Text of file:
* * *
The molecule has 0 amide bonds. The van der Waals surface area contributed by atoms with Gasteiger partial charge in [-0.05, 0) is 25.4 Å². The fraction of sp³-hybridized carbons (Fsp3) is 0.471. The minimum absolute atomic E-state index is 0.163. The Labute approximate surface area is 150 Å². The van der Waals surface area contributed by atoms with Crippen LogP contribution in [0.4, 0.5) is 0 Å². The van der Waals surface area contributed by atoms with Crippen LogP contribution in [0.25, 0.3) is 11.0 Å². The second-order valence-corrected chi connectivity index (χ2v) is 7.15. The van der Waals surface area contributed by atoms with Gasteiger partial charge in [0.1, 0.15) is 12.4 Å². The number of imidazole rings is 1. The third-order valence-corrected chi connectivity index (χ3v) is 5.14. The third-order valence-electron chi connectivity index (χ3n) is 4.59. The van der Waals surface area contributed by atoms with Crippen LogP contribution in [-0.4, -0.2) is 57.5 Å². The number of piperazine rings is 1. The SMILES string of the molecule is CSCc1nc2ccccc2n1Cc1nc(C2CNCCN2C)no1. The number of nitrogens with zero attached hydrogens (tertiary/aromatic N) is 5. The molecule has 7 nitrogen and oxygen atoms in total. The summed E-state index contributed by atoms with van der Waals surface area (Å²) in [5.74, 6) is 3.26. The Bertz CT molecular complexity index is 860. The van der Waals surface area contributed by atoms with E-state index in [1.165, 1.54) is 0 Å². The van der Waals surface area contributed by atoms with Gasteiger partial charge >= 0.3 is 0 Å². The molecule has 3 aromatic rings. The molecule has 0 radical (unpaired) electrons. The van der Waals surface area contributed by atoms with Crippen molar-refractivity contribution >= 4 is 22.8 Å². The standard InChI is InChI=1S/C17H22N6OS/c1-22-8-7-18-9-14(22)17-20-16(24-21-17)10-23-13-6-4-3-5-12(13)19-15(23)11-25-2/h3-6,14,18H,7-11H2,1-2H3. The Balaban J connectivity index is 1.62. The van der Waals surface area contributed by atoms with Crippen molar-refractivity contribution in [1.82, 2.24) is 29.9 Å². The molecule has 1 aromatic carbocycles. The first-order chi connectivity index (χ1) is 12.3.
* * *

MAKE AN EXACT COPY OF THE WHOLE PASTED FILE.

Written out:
The molecule has 0 amide bonds. The van der Waals surface area contributed by atoms with Gasteiger partial charge in [-0.05, 0) is 25.4 Å². The fraction of sp³-hybridized carbons (Fsp3) is 0.471. The minimum absolute atomic E-state index is 0.163. The Labute approximate surface area is 150 Å². The van der Waals surface area contributed by atoms with Crippen LogP contribution in [0.4, 0.5) is 0 Å². The van der Waals surface area contributed by atoms with Crippen LogP contribution in [0.25, 0.3) is 11.0 Å². The second-order valence-corrected chi connectivity index (χ2v) is 7.15. The van der Waals surface area contributed by atoms with Gasteiger partial charge in [0.1, 0.15) is 12.4 Å². The number of imidazole rings is 1. The third-order valence-corrected chi connectivity index (χ3v) is 5.14. The third-order valence-electron chi connectivity index (χ3n) is 4.59. The van der Waals surface area contributed by atoms with Crippen LogP contribution in [-0.4, -0.2) is 57.5 Å². The number of piperazine rings is 1. The SMILES string of the molecule is CSCc1nc2ccccc2n1Cc1nc(C2CNCCN2C)no1. The number of nitrogens with zero attached hydrogens (tertiary/aromatic N) is 5. The molecule has 7 nitrogen and oxygen atoms in total. The summed E-state index contributed by atoms with van der Waals surface area (Å²) in [5.74, 6) is 3.26. The Bertz CT molecular complexity index is 860. The van der Waals surface area contributed by atoms with E-state index in [1.165, 1.54) is 0 Å². The van der Waals surface area contributed by atoms with Gasteiger partial charge >= 0.3 is 0 Å². The molecule has 3 aromatic rings. The molecule has 0 radical (unpaired) electrons. The van der Waals surface area contributed by atoms with Crippen molar-refractivity contribution >= 4 is 22.8 Å². The standard InChI is InChI=1S/C17H22N6OS/c1-22-8-7-18-9-14(22)17-20-16(24-21-17)10-23-13-6-4-3-5-12(13)19-15(23)11-25-2/h3-6,14,18H,7-11H2,1-2H3. The Balaban J connectivity index is 1.62. The van der Waals surface area contributed by atoms with Crippen molar-refractivity contribution in [1.82, 2.24) is 29.9 Å². The molecule has 1 aromatic carbocycles. The first-order chi connectivity index (χ1) is 12.3.